In 1988, my station did a series of reports called, “The Power Pack,” profiling the ten most powerful people in Chattanooga, as selected in a Chamber of Commerce poll.  Scotty was pretty high on the list, an honor that made him proud, and just a little embarrassed.  Despite his wealth and prominence, he really didn’t see himself as a part of the city’s power structure.  He believed that banking was a profession that gave him a chance to improve the community.  And did he ever.

My former co-worker Bill Markham produced and narrates the three-minute profile of Scotty Probasco you’re about to watch, and I think he did a fine job of capturing the man’s charisma and energy.  As we remember this fine man, I hope you’ll agree this brief story serves as a nice tribute.


25 years ago: Vince Carroll enters world, makes the news

April 22, 2015 at 12:05 pm

It was Sunday, April 22, 1990.  An amazing little fella named Vincent Anthony Carroll made his earthly debut, and his arrival was covered on the nightly news.  Yes, today you know him as a tall, handsome young man, but his beginnings were far more humble.  Check out his first TV appearance, along with his glowing mother, his adoring big brother, and a bearded guy who likes to talk.

Happy birthday, big V!

A message for teen drivers

April 19, 2015 at 1:10 pm

We’ve lost another teen driver.

I read the news on TV each evening.  People often tell me, “We have a tape of you on the news, and we’ve watched it over and over.”  I always say thank you, and then they say, “Our son died in a car accident, and you said your thoughts were with the family.”

Logan Dotson 1997-2015

Logan Dotson 1997-2015

A Dade County High School 11th grader named Logan Dotson lost his life on his way to school.  The principal, Josh Ingle, had to handle the duties that every principal dreads: telling the students that they’ve lost a friend. He must tell the teachers that a young man they were interacting with just hours before won’t be coming back to class.

Mr. Ingle struggled to talk about Logan when he was being interviewed on-camera.  He was into mischief, Mr. Ingle said, nothing serious, just the stuff that high school boys do.  He loved the outdoors.  His Facebook page reflects that love, with photos and comments about racing and hunting.  The recent rain has caused many accidents, and surely played a role in Logan’s accident Wednesday morning on Burkhalter Gap Road on Lookout Mountain.

I have not seen or heard any evidence to indicate that Logan was at fault.

I just want you to know about a few basic things you can do to reduce the chances of this happening to you.

When your parents and grandparents were learning to drive, we had distractions too.  Just not nearly as many as you do.  We had a radio, and usually a tape player.  And sometimes we had too many other kids riding with us, but that was about it.  In 2015 you have a phone, which is distracting enough.  You can also text, tweet, take photos, look at photos, read other people’s texts and tweets, find your favorite song or video, and even play games, while you’re in that fast car, or big truck.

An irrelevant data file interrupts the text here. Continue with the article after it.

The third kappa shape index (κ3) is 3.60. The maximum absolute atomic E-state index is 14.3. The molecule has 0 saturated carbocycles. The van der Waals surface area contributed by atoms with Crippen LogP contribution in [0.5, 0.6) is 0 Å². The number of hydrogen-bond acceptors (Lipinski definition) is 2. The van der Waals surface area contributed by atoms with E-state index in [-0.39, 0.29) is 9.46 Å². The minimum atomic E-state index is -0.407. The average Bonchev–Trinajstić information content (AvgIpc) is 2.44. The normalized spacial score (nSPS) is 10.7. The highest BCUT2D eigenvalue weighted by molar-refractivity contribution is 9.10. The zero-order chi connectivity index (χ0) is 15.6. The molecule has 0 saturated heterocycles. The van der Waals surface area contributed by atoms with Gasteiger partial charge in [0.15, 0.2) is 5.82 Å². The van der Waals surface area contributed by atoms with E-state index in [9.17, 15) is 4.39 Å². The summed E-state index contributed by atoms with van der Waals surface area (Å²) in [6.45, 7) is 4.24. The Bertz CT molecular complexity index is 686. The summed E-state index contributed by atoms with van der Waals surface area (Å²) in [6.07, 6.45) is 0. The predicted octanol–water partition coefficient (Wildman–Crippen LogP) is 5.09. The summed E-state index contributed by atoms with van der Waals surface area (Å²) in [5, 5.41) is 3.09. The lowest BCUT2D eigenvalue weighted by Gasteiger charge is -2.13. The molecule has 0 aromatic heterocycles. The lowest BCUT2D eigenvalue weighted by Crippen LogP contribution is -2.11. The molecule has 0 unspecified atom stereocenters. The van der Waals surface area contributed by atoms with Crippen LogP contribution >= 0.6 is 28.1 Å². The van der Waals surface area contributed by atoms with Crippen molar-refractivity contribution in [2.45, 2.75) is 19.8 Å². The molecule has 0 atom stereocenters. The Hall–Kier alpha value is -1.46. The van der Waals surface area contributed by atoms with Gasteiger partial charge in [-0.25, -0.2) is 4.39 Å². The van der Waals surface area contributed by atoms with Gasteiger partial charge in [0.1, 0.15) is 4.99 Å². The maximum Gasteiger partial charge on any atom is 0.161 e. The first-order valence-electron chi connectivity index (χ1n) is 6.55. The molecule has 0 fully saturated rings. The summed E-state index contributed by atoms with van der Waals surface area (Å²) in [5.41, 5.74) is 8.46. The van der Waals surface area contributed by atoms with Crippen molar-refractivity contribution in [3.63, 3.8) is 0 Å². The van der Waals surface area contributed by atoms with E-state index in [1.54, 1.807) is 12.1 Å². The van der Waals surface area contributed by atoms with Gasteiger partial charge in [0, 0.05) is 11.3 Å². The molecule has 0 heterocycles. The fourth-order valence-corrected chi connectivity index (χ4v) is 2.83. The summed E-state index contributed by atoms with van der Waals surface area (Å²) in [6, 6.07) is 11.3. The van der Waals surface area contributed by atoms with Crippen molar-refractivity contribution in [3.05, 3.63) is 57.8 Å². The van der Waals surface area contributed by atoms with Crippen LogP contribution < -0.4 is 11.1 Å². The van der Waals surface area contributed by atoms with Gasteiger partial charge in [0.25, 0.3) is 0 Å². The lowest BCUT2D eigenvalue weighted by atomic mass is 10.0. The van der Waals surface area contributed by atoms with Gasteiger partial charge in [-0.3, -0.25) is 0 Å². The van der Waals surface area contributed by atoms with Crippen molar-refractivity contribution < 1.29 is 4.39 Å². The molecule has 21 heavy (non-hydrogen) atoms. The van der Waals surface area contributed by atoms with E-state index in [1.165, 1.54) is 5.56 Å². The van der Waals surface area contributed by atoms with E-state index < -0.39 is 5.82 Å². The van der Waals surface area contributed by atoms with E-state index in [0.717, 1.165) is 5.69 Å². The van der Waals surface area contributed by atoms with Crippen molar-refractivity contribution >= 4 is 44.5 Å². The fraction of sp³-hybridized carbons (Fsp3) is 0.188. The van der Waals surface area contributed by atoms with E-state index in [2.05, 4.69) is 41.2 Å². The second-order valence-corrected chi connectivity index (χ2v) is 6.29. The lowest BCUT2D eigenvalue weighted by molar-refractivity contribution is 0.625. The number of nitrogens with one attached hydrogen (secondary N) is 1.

On the news ten years ago, I read the name of a 17-year-old girl who died in a car accident, and that’s when I first heard the term “texting while driving.”  Since then, distracted driving accidents have become a too-frequent occurrence.

Many teens who survive crashes say that after their first year or two of driving, their confidence went up, way up.  “I’ve gone a whole year without anything happening, there’s nothing to this!”  Frankly, when you’re 17, a year is a long time.  If you’ve driven 365 days without being in a wreck, you often think, what could possibly go wrong?

That’s when police say most kids get in trouble.  You take more chances, you get a little careless, you start feeling bulletproof.  You sent a text yesterday when traffic was a little slow, so you’re even better at it today.  You can send a text without even looking at the keyboard, and it’ll just take a second to read the reply.  You all know what happens next.  You spend more and more time focusing on your device, which equals less time focusing on the road, and that’s when you collide with someone else who may be doing the same thing.

Although there are many arguments against even allowing 16-year-olds to drive, I’m not going there.  I’ve never been a fan of age dictating who’s mature enough to drive.  I’ve known 14 and 15-year-olds who were safe drivers, and I know people in their twenties who are downright reckless.  We make it pretty easy to get a driver’s license.  Most people ace the written test the first or second time, and the driving test basically consists of making a few right turns.  Due to funding cuts, most schools don’t offer the free driver education course that was available to me in rural Alabama in the 1970s.  It boggles my mind to say that, but it’s true.  These days, we’re not real choosy when it comes to putting drivers on the highway.

All we can ask you to do, is be smart.  We know that the leading cause of teen deaths is highway accidents.  And of those, we know the main reasons are distractions (from devices, to too many teen passengers), alcohol and drugs, speeding/recklessness, failure to use seat belts or headlights, following too closely, drowsiness, and of course inexperience.

You’re not invincible.  But, you are loved.  Your family needs you.  Your friends would rather have lunch with you, instead of placing a cross on the side of the road.

Andrew Daniels, Destiny Canterbury and Jeffery Berry

Andrew Daniels, Destiny Canterbury and Jeffery Berry

As a news guy, I’d rather not read your name on the news unless you catch a big fish, earn a scholarship or win the lottery.

And as a father,  if this has convinced you to drive a little safer, all I can say is thank you.



I hate that song!

April 18, 2015 at 2:07 pm